Towards Turkish-Syrian rapprochement?

Karam Said, Tuesday 15 Aug 2023

While there are still obstacles preventing the normalisation of relations between Turkey and Syria, these could disappear in the medium term, writes Karam Said

Towards Turkish-Syrian rapprochement
Delegations led by Russian Defence Minister and Turkish Defence Minister amid talks in Moscow for raprochement between Syria and Turkey

 

The prospects of a Russian and Iranian-brokered restoration of relations between Turkey and Syria seemed increasingly remote after recent statements by Syrian President Bashar Al-Assad.

In a televised interview on 9 August, he said that he would not meet with his Turkish counterpart President Recep Tayyip Erdogan, and stressed that “the goal of the Turkish president is to legitimise the presence of the Turkish occupation in Syria.”

Despite several rounds of military and foreign ministerial level meetings in the framework of the Astana Process in which Moscow and Tehran have tried to melt the ice between Turkey and Syria, and Russia’s continual prodding of the two sides to address their differences, these efforts have so far failed to achieve a breakthrough.

Some hopes had been pinned on the last meeting in the Kazakh capital Astana in June, but this only ended with a commitment to prepare a roadmap towards the resumption of relations between Ankara and Damascus, signalling that the two sides were still far apart in their views and priorities, especially in what they define as “terrorism.”

There are two sticking points. The first is that Turkey insists that the Syrian opposition must be included in the political process. The second is that Istanbul wants the Adana Agreement to be amended to increase the geographical depth to which Turkish military forces may intervene in Syria to fight the Kurdistan Workers Party (PKK), which Turkey designates as a terrorist group, from five to 35 km.

Syria is insisting on the full withdrawal of Turkish forces from the Syrian provinces that Turkey is occupying in north-western Syria with the assistance of Turkish-backed rebel forces.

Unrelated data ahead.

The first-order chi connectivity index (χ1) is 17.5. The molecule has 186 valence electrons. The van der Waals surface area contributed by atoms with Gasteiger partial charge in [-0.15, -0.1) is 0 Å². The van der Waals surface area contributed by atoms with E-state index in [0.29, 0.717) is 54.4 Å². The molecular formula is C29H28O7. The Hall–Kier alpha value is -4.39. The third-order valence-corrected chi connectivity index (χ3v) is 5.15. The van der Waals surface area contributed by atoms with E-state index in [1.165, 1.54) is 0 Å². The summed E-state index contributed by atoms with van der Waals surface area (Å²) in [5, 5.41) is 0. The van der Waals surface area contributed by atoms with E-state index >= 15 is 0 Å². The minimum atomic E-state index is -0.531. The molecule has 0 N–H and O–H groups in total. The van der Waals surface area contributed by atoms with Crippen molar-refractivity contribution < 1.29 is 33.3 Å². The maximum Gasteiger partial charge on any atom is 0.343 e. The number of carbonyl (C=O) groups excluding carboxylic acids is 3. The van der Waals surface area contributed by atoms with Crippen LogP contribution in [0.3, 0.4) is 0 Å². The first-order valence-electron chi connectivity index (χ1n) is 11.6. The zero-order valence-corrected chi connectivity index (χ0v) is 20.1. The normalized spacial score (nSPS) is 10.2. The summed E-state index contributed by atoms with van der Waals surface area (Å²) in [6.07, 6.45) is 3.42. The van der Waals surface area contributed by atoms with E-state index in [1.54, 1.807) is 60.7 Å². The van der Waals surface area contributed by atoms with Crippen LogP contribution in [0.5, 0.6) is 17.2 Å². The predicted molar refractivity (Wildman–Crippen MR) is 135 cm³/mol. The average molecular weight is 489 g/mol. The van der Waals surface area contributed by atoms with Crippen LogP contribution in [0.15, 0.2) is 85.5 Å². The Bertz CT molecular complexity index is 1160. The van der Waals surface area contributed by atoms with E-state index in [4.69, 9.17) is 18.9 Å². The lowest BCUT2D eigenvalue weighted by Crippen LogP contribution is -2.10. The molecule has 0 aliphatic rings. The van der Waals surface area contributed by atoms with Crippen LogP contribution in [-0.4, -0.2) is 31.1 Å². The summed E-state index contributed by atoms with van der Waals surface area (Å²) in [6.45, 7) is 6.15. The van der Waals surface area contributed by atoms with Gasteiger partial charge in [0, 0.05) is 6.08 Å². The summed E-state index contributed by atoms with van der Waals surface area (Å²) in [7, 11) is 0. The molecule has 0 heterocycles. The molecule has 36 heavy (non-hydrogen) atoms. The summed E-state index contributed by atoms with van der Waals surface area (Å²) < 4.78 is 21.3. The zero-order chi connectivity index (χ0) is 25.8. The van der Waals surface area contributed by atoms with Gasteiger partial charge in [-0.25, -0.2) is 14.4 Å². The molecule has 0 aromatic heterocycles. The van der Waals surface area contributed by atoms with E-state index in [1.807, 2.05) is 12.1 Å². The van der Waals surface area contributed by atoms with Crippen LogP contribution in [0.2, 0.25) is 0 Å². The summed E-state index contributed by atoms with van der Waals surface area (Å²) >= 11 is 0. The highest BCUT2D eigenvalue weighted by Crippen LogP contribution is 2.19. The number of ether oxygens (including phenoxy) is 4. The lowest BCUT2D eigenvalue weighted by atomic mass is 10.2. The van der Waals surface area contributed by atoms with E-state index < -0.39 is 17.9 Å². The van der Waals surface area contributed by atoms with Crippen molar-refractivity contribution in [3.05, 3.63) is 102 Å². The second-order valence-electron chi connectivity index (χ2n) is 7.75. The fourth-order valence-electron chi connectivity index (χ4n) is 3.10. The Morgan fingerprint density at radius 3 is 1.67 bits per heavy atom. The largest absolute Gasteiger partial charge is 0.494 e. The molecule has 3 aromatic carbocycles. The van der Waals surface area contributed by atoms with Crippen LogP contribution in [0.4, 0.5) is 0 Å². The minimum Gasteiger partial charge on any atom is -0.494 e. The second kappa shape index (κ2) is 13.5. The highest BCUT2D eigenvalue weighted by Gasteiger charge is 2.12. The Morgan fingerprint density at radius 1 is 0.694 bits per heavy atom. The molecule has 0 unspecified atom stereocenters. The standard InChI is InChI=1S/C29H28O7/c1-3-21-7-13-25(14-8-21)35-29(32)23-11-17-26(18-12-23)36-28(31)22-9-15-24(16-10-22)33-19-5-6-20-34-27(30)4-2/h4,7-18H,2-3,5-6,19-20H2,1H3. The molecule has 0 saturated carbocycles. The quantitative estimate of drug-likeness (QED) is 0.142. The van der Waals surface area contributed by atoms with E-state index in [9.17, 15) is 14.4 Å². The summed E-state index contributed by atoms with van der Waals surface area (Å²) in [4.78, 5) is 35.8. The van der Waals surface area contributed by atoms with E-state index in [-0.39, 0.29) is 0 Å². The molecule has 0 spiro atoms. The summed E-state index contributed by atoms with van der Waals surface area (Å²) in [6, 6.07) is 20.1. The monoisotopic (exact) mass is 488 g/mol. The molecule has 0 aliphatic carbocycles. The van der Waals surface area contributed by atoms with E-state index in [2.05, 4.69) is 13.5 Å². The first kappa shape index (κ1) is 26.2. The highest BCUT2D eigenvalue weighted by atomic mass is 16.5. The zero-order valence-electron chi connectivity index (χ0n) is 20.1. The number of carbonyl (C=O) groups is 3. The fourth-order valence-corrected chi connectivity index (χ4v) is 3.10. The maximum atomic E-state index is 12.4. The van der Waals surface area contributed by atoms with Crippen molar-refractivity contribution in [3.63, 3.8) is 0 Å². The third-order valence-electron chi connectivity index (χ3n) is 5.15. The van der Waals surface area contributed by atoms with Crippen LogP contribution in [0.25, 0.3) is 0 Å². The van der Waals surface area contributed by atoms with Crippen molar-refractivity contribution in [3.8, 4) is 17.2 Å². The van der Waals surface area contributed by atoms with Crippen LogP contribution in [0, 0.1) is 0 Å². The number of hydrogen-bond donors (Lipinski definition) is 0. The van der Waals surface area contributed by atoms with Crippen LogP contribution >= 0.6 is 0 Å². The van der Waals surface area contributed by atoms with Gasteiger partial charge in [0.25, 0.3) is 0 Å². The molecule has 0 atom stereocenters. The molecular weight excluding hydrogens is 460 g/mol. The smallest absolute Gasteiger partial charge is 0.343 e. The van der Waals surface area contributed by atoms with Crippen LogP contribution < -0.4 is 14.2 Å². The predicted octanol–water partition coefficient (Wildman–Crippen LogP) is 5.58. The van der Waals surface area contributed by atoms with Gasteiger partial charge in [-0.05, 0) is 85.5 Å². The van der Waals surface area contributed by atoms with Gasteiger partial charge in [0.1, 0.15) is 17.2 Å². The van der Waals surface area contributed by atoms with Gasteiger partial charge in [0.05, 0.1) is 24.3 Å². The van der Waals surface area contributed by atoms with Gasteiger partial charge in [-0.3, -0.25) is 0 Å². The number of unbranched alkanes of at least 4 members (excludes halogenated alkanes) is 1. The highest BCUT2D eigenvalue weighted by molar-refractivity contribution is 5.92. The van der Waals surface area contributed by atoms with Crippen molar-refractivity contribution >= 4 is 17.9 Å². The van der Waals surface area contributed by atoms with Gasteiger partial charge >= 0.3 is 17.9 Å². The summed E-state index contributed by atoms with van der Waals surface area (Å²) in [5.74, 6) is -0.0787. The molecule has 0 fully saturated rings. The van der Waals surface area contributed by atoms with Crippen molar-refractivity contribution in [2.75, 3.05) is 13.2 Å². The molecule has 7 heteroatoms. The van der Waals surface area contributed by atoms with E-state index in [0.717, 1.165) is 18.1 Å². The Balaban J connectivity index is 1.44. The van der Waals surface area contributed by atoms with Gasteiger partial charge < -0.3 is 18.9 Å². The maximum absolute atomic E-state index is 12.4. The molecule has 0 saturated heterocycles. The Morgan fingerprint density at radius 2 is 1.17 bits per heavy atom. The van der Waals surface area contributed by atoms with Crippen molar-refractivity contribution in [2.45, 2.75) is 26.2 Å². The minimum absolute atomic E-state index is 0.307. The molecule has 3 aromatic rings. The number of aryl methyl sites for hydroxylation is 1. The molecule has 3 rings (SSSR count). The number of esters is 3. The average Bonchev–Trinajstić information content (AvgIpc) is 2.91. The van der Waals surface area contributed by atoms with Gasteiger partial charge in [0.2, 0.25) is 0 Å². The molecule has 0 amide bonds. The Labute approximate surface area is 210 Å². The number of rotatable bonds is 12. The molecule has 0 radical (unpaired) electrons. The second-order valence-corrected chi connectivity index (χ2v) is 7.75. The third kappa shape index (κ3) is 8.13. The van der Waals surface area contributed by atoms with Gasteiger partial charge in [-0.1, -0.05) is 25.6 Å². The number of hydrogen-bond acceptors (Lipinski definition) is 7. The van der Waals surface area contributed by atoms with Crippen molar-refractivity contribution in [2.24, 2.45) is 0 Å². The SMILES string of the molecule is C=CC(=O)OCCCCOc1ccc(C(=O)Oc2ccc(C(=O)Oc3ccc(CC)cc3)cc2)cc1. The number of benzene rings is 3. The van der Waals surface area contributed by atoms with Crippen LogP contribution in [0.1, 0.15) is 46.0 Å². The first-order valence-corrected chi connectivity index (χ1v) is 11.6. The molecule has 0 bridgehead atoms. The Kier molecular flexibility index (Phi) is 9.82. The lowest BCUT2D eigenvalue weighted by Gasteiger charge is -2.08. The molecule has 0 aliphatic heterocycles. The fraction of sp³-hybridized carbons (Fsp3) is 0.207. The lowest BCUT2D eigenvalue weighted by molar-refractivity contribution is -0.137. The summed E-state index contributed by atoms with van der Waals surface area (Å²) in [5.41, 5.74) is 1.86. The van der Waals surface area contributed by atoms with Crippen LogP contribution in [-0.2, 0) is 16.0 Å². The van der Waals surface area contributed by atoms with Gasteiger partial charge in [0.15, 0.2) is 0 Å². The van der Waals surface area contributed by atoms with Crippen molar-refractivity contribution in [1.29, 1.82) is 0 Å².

Judging by the Turkish reactions so far, it is hard to imagine Turkey agreeing to withdraw militarily from Syria, at least not until it obtains internationally backed guarantees promising the end of the Kurdish nationalist movement in northern Syria.

Turkey has undertaken three major military incursions into Syria since 2016 in order to fight the predominantly Kurdish Syrian Democratic Forces (SDF), which Ankara equates with the PKK in Turkey.

It believes that if it withdraws from Syria, the defeats it has inflicted on the SDF over the past eight years will go to waste. It also fears losing the economic interests it has established in the northern Syrian provinces. Turkish businesses have invested heavily there and have acquired major assets in Idlib and Afrin.

Damascus does not regard the predominantly Kurdish SDF and the People’s Protection Units (YPG) that make up the backbone of the SDF as extensions of the PKK or terrorists, but rather as separatist entities that can ultimately be contained and absorbed back into the political and military structures of the Syrian state.

On the other hand, it regards Turkish-backed militias such as Hay’at Tahrir Al-Sham and other militant Sunni Islamist formations as terrorist organisations that Turkey must stop backing and that need to be eradicated along with organisations such as the Islamic State (IS) group that Turkey also designates as a terrorist group.